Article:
Xerox DocuMate 3220 scanner on Ubuntu

TLDR; This blog post is confirming that the Xerox DocuMate 3220 does work on Ubuntu and shows how to add permissions for non root users to use it.

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I was using my wife’s old printer/scanner all in one for scanning documents and it worked well but it was a pain to scan multiple documents so I decided to get a business scanner with auto feed and duplex scanning.

I went for the Xerox DocuMate 3220 as it stated it was SANE compatible so would work on Linux.

DM3220_img1.jpg

With an RRP of ~€310 I managed to get a refurbished model for €98 delivered from ebay but sadly I didn’t do enough research as the scanner is not SANE supported.

In my research in trying to add the scanner to the xerox_mfp SANE backend config (which didn’t work) I discovered that VueScan was available for Linux and it’s supported scanners did list some of the Xerox DocuMate series. I had used VueScan on my old MacBook Pro and was very happy with so I gave it a shot. Note that VueScan is not Open Source and not free but it is excellent software and well worth the €25 purchase price.

Lo and behold it found the scanner and it supported all of the scanner’s features.

  • Flatbed scanning
  • Auto feed
  • Duplex auto feed

However VueScan would only detect the scanner when run as root due to libusb permissions.

To add permissions for non root users to use the scanner I made the following changes. This guide should also be helpful when changing permissions for any USB device. The following changes were made on an Ubuntu 17.10 machine.

# Add myself to the scanner group. You can do this through the “Users and Groups” GUI too.

philroche@bomek:$ sudo usermod -a -G scanner philroche

# Find the scanner vendor id and product id

Running dmesg we can see the scanner listed with idVendor=04a7 and idProduct=04bf

philroche@bomek$ dmesg
usb 1-2.4.3: new high-speed USB device number 26 using xhci_hcd
usb 1-2.4.3: New USB device found, idVendor=04a7, idProduct=04bf
usb 1-2.4.3: New USB device strings: Mfr=1, Product=2, SerialNumber=3
usb 1-2.4.3: Product: DM3220
usb 1-2.4.3: Manufacturer: Xerox
usb 1-2.4.3: SerialNumber: 3ASDHC0333

Note: The device number will most likley be different on your system.

Running lsusb we can see that the scanner is also listed as “Visioneer”

philroche@bomek:$ lsusb
Bus 001 Device 026: ID 04a7:04bf Visioneer

Note: As with the the device number, the Bus used is likley to be different on your system.

We can see above that the device is on bus 001 as device 026. Using this info we can get full udev (Dynamic device management) info.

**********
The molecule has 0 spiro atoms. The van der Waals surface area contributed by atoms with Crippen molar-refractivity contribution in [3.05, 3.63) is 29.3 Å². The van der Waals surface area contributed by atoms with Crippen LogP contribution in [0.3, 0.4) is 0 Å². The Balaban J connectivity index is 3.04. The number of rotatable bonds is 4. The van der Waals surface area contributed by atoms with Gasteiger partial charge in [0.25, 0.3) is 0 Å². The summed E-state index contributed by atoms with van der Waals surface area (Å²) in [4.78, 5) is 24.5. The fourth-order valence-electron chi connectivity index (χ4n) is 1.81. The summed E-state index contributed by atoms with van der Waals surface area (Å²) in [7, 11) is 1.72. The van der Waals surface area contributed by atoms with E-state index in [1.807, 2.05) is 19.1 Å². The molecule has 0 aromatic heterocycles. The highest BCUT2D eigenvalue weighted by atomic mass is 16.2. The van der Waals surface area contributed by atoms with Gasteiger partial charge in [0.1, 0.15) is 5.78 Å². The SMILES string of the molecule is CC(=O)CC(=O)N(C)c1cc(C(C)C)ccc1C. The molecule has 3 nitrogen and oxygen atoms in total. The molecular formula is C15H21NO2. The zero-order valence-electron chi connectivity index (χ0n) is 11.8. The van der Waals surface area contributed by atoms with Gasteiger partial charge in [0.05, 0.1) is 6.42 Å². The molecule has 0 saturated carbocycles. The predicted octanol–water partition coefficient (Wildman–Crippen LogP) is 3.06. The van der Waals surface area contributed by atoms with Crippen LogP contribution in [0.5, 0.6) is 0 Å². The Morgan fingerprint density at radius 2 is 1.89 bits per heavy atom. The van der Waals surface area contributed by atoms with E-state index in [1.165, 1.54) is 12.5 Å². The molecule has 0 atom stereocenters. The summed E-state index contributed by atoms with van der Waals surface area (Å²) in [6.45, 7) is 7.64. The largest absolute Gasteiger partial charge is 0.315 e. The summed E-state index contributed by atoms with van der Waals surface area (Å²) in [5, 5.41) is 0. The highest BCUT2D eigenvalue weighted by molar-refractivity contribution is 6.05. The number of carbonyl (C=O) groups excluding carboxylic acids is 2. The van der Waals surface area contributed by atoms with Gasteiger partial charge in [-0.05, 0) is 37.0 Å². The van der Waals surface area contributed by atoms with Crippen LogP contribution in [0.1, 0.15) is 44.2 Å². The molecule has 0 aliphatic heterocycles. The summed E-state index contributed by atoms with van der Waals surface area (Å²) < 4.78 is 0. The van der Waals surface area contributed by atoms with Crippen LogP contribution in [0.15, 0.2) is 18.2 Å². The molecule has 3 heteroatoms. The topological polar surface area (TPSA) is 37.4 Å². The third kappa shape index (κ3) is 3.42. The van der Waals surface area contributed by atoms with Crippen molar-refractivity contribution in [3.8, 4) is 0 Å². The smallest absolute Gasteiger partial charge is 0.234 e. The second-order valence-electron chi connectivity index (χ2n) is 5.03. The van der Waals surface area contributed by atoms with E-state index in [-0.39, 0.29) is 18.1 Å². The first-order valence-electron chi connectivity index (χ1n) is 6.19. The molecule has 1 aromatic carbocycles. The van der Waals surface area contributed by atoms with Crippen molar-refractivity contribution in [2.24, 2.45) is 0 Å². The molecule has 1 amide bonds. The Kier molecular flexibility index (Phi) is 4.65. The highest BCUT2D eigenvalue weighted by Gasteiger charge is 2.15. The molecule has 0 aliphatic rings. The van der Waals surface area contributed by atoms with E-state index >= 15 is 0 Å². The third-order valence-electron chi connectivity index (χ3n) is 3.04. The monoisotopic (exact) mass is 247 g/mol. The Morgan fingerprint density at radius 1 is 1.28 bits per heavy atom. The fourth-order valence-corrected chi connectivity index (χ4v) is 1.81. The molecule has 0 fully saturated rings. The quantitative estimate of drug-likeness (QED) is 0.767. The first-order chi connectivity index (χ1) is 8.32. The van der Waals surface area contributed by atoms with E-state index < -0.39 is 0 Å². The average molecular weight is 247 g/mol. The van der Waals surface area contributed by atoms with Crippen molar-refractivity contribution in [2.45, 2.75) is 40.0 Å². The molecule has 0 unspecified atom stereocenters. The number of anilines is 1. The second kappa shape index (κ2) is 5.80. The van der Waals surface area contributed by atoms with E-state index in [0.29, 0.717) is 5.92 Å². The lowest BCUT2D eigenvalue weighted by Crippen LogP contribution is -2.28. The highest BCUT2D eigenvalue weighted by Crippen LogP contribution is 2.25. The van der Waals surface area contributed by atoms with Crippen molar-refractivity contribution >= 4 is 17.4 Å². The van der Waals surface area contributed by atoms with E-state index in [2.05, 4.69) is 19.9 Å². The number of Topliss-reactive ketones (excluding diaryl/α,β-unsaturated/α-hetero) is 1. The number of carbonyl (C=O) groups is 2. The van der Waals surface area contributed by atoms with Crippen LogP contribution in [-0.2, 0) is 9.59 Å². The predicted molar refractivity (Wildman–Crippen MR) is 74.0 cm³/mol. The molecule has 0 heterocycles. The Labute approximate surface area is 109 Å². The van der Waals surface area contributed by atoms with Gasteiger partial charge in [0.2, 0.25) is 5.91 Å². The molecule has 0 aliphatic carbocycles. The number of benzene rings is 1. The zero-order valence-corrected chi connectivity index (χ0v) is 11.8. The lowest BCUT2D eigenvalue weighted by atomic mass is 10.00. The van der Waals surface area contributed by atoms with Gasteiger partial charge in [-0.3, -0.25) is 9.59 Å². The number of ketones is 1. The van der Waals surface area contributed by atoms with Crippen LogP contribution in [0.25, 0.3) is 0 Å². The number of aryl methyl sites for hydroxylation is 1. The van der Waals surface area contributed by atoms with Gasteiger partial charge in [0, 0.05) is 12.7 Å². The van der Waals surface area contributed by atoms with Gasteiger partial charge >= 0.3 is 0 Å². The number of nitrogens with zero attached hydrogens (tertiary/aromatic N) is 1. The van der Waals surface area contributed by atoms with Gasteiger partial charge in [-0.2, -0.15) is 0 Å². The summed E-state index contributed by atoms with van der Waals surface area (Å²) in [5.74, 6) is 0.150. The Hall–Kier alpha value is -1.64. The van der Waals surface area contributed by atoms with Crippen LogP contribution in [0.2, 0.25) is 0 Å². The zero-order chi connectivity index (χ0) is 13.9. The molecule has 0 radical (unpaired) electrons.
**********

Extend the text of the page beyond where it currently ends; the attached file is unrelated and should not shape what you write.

philroche@bomek:$ udevadm info -a -p $(udevadm info -q path -n /dev/bus/usb/001/026)
looking at device '/devices/pci0000:00/0000:00:14.0/usb1/1-2/1-2.4/1-2.4.3':
 KERNEL=="1-2.4.3"
 SUBSYSTEM=="usb"
 DRIVER=="usb"
 ATTR{authorized}=="1"
 ATTR{avoid_reset_quirk}=="0"
 ATTR{bConfigurationValue}=="1"
 ATTR{bDeviceClass}=="00"
 ATTR{bDeviceProtocol}=="00"
 ATTR{bDeviceSubClass}=="00"
 ATTR{bMaxPacketSize0}=="64"
 ATTR{bMaxPower}=="0mA"
 ATTR{bNumConfigurations}=="1"
 ATTR{bNumInterfaces}==" 1"
 ATTR{bcdDevice}=="0001"
 ATTR{bmAttributes}=="c0"
 ATTR{busnum}=="1"
 ATTR{configuration}==""
 ATTR{devnum}=="26"
 ATTR{devpath}=="2.4.3"
 ATTR{idProduct}=="04bf"
 ATTR{idVendor}=="04a7"
 ATTR{ltm_capable}=="no"
 ATTR{manufacturer}=="Xerox"
 ATTR{maxchild}=="0"
 ATTR{product}=="DM3220"
 ATTR{quirks}=="0x0"
 ATTR{removable}=="unknown"
 ATTR{serial}=="3ASDHC0333"
 ATTR{speed}=="480"
 ATTR{urbnum}=="1251"
 ATTR{version}==" 2.00"

This is the info we need to create our udev rule

# Add Udev rules allowing non root users access to the scanner

Create a new udev rule

philroche@bomek:$ sudo nano /etc/udev/rules.d/71-xeroxdocument3220.rules

Paste the following text to that new file

SUBSYSTEM=="usb", ATTR{manufacturer}=="Xerox", ATTR{product}=="DM3220", ATTR{idVendor}=="04a7", ATTR{idProduct}=="04bf", MODE="0666", GROUP="scanner"

This adds a rule to allow any user in the “scanner” group (which we added ourselves to earlier) permission to use the usb device with vendor 04a7 and product 04bf.

Note you will have to log out and log in for any group changes to take effect or run su - $USER

# Reload the udev rules

philroche@bomek:$ sudo udevadm control --reload-rules

# Test these new udev rules

philroche@bomek:$ udevadm test $(udevadm info -q path -n /dev/bus/usb/001/026)

You shouldn’t see any permissions related errors.

Now when you run VueScan as a non-root user you should see no permissions errors.

# Start VueScan

philroche@bomek:$ ./vuescan

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Xerox DocuMate 3220 scanner on Ubuntu

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